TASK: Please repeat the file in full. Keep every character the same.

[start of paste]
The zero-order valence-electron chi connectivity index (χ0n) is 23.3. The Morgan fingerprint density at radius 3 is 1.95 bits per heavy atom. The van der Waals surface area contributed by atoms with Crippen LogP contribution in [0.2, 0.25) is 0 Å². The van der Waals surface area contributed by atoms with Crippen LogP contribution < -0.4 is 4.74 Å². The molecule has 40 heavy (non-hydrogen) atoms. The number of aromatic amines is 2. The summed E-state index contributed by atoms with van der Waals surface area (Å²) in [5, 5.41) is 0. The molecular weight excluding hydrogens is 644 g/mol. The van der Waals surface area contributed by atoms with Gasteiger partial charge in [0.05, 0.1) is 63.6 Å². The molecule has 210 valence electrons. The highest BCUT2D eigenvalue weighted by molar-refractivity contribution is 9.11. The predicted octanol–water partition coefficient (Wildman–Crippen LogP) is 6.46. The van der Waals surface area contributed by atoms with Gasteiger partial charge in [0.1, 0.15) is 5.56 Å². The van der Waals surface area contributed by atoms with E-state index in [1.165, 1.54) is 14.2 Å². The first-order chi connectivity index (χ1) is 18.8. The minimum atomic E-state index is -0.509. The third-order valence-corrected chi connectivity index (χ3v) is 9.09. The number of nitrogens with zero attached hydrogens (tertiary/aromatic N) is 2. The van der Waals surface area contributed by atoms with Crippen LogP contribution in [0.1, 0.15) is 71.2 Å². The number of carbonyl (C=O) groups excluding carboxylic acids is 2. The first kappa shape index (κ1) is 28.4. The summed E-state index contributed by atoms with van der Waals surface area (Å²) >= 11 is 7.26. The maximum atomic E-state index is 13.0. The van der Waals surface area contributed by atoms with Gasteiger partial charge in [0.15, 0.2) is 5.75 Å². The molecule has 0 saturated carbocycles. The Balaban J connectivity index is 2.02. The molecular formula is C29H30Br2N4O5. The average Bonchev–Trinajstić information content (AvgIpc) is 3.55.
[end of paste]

The zero-order valence-electron chi connectivity index (χ0n) is 23.3. The Morgan fingerprint density at radius 3 is 1.95 bits per heavy atom. The van der Waals surface area contributed by atoms with Crippen LogP contribution in [0.2, 0.25) is 0 Å². The van der Waals surface area contributed by atoms with Crippen LogP contribution < -0.4 is 4.74 Å². The molecule has 40 heavy (non-hydrogen) atoms. The number of aromatic amines is 2. The summed E-state index contributed by atoms with van der Waals surface area (Å²) in [5, 5.41) is 0. The molecular weight excluding hydrogens is 644 g/mol. The van der Waals surface area contributed by atoms with Gasteiger partial charge in [0.05, 0.1) is 63.6 Å². The molecule has 210 valence electrons. The highest BCUT2D eigenvalue weighted by molar-refractivity contribution is 9.11. The predicted octanol–water partition coefficient (Wildman–Crippen LogP) is 6.46. The van der Waals surface area contributed by atoms with Gasteiger partial charge in [0.1, 0.15) is 5.56 Å². The van der Waals surface area contributed by atoms with E-state index in [1.165, 1.54) is 14.2 Å². The first-order chi connectivity index (χ1) is 18.8. The minimum atomic E-state index is -0.509. The third-order valence-corrected chi connectivity index (χ3v) is 9.09. The number of nitrogens with zero attached hydrogens (tertiary/aromatic N) is 2. The van der Waals surface area contributed by atoms with Crippen LogP contribution in [0.1, 0.15) is 71.2 Å². The number of carbonyl (C=O) groups excluding carboxylic acids is 2. The first kappa shape index (κ1) is 28.4. The summed E-state index contributed by atoms with van der Waals surface area (Å²) >= 11 is 7.26. The maximum atomic E-state index is 13.0. The van der Waals surface area contributed by atoms with Gasteiger partial charge in [0.15, 0.2) is 5.75 Å². The molecule has 0 saturated carbocycles. The Balaban J connectivity index is 2.02. The molecular formula is C29H30Br2N4O5. The average Bonchev–Trinajstić information content (AvgIpc) is 3.55.